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Moderating is a very subjective activity. Some candidates may feel that they can uphold the programmers.se charter, but do it in a way that differs from the way that the incumbents do it today.

Specifically, if a candidate spots a troubled question, they may endeavor to understand the intent behind the troubled question, rather than rapidly choosing to close that question.

With this in mind, do any of the moderator candidates intend to moderate differently than the incumbents?

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    There's a place where you can comment on the nominations. If you have concerns or questions about some of the candidates, post comments under their nomination. This is kind of an awkward place to ask; it's not linked to the election, and some people may not be aware that this question is here. – Robert Harvey Jan 25 '12 at 21:57
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    @RobertHarvey According to the 2012 Community Moderator Elections post, Meta is indeed an appropriate place to ask such questions. I don't necessarily agree with that, since it only seems to be very temporal, but yeah. – Thomas Owens Jan 25 '12 at 22:07
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    -1 for the loaded question. I've seen the mods do that plenty of times. It can take a lot of time to analyze and correct bad questions, users should be doing that if they care enough, mods already have plenty to do. – DKnight Jan 26 '12 at 3:37
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Moderating is a very subjective activity. Some candidates may feel that they can uphold the programmers.se charter, but do it in a way that differs from the way that the incumbents do it today. Specifically, if a candidate spots a troubled question, they may endeavor to understand the intent behind the troubled question, rather than rapidly choosing to close that question.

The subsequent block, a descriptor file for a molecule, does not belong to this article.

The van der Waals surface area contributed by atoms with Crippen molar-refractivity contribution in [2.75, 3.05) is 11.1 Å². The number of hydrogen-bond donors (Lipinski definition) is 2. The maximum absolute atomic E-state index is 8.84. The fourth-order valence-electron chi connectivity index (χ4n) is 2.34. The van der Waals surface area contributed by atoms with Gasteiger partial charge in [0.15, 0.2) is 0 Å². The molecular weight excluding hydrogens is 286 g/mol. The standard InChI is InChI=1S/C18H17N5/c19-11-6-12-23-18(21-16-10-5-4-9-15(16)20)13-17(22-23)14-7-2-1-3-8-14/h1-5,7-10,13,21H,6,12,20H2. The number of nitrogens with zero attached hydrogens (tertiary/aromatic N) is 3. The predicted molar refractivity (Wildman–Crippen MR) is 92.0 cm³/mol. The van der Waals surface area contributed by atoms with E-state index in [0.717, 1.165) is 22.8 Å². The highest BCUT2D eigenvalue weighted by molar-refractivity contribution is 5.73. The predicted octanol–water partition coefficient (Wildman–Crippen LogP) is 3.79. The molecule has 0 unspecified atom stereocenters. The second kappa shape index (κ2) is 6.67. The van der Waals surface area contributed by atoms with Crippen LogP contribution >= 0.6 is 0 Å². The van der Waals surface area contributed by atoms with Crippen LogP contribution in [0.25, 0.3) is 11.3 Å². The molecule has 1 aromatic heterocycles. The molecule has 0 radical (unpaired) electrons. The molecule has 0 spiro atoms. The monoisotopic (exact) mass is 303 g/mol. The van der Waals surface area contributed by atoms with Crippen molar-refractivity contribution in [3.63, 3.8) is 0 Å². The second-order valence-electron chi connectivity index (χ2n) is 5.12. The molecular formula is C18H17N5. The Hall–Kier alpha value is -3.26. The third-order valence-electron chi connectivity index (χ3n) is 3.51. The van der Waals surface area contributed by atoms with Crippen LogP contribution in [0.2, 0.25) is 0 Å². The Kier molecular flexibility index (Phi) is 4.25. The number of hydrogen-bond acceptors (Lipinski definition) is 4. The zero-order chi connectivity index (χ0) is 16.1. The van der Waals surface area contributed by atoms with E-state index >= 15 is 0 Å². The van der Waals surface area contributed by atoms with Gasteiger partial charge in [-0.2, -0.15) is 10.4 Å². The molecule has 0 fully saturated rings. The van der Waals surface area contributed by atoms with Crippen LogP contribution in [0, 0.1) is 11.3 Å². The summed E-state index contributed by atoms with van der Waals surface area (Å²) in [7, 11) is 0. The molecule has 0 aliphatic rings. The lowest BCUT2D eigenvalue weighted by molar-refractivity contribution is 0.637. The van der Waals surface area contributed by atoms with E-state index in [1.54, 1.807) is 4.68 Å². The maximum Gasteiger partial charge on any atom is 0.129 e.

My personal goal is to minimize the times when a post is closed by one or two users and a moderator. It's not that the decision to close those questions is wrong, as I usually agree with it. If I don't agree with it, I've voted to reopen or raised the concern on Meta. However, I think it looks really bad to see questions closed by one or two users and a diamond mod and it looks worse to see it closed by just a diamond mod, especially if it's a very new question with a low view count.

Preferably, I'd like to give the community a chance to salvage the question, and I'd be more than happy to help with that effort. That could be asking for more information in comments and encouraging the asker to work more details in. It could also be taking comments attached to other answers and working them into the original question so it's easier to understand and read. Or it might just be cleaning up the spelling and grammar. Regardless of what it is, I'd like the community to have a chance to work its magic before I would close most questions.